FORT TRYON PARK, Inwood

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Though NYC divested itself of most of its colonial-era “royal” names after defeating the British in the Revolutionary War, there are a few that doggedly hang on, sich as Prince Street in Soho, Kings Highway in Brooklyn, and Fort Tryon Park in upper Manhattan, which was named for British fort commemorating Sir William Tryon (1729-1788) , the last British governor of the colonies before the scurvy rebels kicked them out. The city took title to the property, which was in part owned by the former Cornelius Billings estate, in 1917, and the large (67 acres) park was designed by Frederick Law Olmsted Jr. (son of the Central and Prospect Park developer) in 1935. There’s a good deal of highlights for even the most avowed non-naturalist such as your webmaster to enjoy here.

Fort Tryon Park is one of the two great parks of upper Manhattan island, the other being Inwood Hill Park (which still has caves where Native Americans resided, Manhattan’s last forest, and the spot where, according to many accounts, Peter Minuet “purchased” the island from the Lenape (since the Lenape did not follow the concept of personal property to be bought and sold, they were unaware they were even selling the land).

I reached Fort Tryon Park via Broadway and about Ellwood Street, and if you have ever climbed the steps and hills from Broadway up to the park promontory, you will agree with me that if you could do those steps every day, you’d quickly be back in fighting form. Unfortunately I don’t have the opportunity every day, and I both work and live on first floors.

In season, there’s plenty to fancy plant, tree and bird lovers, but I am more of a masonry fan, and in Fort Tryon I found much to pique interest, including some Billings-era remnants.

 

Central isn’t the only park in town with some nifty rustic shelters and masonry arches. Upon ascending the steps I huffed an puffed my way into the Gazebo, which overlooks Sir William (as in Tryon)’s Dog Run. There are a series of arches in the western end of the park carring pedestrian paths under Margaret Corbin Drive, named for a woman who ‘manned’ a cannon after her husband was shot during a battle in the war for independence — one of the USA’s first female combatants.

On a somewhat hazy day the New Jersey Palisades, created by Hudson River erosion over thousands of years, are visible. To the north, The Cloisters, a branch of the Metropolitan Museum of Art specializing in medieval art and assembled by John D. Rockefeller Junior in 1938, looms over Fort Tryon Park.

 

What is likely one of the highest arched masonry bridges in NYC — only High Bridge itself might be taller — takes one loop of Margaret Corbin Drive over the other. This gives you an idea of high the hills are here.

 


One of the most interesting aspects of Fort Tryon Park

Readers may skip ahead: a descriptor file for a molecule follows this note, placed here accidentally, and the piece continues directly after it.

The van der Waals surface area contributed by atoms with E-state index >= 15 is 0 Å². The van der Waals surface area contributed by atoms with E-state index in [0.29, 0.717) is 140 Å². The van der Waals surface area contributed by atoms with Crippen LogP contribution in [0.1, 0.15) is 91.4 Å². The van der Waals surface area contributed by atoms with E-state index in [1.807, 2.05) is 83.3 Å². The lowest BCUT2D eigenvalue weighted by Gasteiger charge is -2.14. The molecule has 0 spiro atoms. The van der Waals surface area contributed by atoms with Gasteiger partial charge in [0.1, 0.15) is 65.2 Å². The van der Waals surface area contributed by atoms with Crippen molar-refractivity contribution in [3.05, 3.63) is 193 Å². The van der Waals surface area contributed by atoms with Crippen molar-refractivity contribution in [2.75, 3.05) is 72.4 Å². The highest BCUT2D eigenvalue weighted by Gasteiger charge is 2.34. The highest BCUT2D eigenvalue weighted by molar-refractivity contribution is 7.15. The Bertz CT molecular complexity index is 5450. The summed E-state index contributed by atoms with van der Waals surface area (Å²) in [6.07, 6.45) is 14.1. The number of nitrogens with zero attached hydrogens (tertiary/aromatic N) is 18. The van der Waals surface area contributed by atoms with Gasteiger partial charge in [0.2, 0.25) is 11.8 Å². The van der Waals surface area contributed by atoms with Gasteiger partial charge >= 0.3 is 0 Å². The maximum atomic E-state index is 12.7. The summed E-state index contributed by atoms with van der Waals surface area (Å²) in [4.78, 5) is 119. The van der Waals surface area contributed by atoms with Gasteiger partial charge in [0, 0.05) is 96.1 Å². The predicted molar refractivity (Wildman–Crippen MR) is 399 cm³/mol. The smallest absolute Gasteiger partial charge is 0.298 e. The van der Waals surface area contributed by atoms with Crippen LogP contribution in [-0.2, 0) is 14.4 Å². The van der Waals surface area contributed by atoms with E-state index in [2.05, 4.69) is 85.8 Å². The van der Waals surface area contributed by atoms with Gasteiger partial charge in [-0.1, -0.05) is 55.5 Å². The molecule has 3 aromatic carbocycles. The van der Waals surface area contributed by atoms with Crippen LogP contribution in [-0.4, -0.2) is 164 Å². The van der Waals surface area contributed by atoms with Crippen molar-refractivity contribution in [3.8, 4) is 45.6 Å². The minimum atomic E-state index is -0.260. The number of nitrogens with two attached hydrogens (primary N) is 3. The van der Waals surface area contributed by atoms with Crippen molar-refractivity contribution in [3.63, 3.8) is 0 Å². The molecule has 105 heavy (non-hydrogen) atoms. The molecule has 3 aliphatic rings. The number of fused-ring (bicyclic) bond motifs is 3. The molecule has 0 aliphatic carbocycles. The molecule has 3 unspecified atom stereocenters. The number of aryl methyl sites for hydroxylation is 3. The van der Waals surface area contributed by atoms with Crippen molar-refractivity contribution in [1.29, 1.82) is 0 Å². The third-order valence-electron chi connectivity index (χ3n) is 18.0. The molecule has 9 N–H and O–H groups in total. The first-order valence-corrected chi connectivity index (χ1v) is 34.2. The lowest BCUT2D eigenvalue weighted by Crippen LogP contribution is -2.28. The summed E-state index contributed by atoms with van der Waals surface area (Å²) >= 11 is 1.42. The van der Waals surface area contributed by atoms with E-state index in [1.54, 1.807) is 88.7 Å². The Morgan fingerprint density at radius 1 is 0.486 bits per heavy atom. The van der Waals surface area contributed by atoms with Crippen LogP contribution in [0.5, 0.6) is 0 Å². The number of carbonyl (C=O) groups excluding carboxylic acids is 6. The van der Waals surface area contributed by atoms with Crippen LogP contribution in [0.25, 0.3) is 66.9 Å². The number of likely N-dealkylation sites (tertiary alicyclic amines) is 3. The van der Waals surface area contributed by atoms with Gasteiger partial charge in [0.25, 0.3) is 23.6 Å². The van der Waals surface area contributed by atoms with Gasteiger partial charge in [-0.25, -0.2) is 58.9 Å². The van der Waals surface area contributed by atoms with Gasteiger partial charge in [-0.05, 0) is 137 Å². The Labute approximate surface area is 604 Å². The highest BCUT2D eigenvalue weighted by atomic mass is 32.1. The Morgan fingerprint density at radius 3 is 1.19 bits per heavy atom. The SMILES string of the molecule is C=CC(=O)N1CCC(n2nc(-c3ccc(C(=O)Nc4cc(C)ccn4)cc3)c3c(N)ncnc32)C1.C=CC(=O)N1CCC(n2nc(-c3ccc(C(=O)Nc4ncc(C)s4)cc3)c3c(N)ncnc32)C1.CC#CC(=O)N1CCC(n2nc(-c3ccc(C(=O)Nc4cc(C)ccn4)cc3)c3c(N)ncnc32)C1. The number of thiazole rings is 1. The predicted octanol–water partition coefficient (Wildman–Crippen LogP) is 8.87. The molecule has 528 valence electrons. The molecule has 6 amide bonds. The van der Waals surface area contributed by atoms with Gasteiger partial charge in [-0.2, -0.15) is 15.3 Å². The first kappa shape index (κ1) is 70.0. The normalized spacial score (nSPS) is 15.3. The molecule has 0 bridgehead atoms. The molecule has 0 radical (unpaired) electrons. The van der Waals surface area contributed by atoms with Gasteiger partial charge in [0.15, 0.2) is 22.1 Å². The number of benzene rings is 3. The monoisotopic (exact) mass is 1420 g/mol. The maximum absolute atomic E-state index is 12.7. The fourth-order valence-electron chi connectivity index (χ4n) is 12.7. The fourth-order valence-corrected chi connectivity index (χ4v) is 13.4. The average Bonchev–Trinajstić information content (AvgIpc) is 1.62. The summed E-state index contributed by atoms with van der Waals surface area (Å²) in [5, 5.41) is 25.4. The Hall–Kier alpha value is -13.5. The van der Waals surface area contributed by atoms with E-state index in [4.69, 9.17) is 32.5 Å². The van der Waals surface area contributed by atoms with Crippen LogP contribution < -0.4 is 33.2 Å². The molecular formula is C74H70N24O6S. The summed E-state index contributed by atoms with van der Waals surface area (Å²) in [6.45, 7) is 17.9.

is that this plaque commemorating American troops and Margaret Corbin was erected by Cornelius Billings in 1909 when this was still part of his estate. The plaque is immense and must weigh the considerable part of a ton.

There is a full-service restaurant, the New Leaf Cafe, within Fort Tryon Park. The ivied arches lead to Linden Terrace, the park’s highest point, giving views of eastern Manhattan and the Bronx beyond that.

This secluded architectural gem, sorely in need of renovation, was discovered by [New York Restoration Project] Founder Bette Midler as she and her friends undertook their clean-up and restoration of Fort Tryon Park in 1995. In 2001, NYRP was able to assume management of the establishment — formerly operated as a New York City Parks concession — and within a few short years, transformed the New Leaf into an acclaimed fine-dining destination. NYRP

These plaques, appearing at the south end of the park’s Stan Michaels Promenade, feature exquisite lettering.
Fort Tryon Park has preserved several elements from the Billings estate, including this gatehouse serving the main mansion, which burned down in 1925 before the park opened. It had only stood for 18 years. Stone gates and a brick carriage roadway can still be seen trailing north of the Henry Hudson Parkway, which was reconfigured for speeding autos after Billings’ day. The brick driveway is now a pedestrian path, along with several former roads through the park.
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Fort Tryon Park has preserved several elements from the Billings estate, including this gatehouse serving the main mansion, which burned down in 1925 before the park opened. It had only stood for 18 years. Stone gates and a brick carriage roadway can still be seen trailing north of the Henry Hudson Parkway, which was reconfigured for speeding autos after Billings’ day. The brick driveway is now a pedestrian path, along with several former roads through the park.
3/11/2011





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